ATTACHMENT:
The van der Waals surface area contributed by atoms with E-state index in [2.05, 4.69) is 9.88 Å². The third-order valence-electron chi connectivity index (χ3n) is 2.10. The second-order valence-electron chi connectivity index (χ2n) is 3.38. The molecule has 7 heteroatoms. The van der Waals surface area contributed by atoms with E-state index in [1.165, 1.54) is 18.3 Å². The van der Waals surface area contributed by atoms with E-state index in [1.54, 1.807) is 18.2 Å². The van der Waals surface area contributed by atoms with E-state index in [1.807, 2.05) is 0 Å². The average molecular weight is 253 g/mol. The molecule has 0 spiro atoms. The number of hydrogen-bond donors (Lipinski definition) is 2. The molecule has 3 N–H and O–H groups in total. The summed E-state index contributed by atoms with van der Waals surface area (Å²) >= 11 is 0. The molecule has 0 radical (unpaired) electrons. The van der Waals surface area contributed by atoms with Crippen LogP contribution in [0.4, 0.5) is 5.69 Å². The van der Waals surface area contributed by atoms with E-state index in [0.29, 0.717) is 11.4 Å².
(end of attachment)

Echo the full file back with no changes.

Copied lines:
The van der Waals surface area contributed by atoms with E-state index in [2.05, 4.69) is 9.88 Å². The third-order valence-electron chi connectivity index (χ3n) is 2.10. The second-order valence-electron chi connectivity index (χ2n) is 3.38. The molecule has 7 heteroatoms. The van der Waals surface area contributed by atoms with E-state index in [1.165, 1.54) is 18.3 Å². The van der Waals surface area contributed by atoms with E-state index in [1.54, 1.807) is 18.2 Å². The van der Waals surface area contributed by atoms with E-state index in [1.807, 2.05) is 0 Å². The average molecular weight is 253 g/mol. The molecule has 0 spiro atoms. The number of hydrogen-bond donors (Lipinski definition) is 2. The molecule has 3 N–H and O–H groups in total. The summed E-state index contributed by atoms with van der Waals surface area (Å²) >= 11 is 0. The molecule has 0 radical (unpaired) electrons. The van der Waals surface area contributed by atoms with Crippen LogP contribution in [0.4, 0.5) is 5.69 Å². The van der Waals surface area contributed by atoms with E-state index in [0.29, 0.717) is 11.4 Å².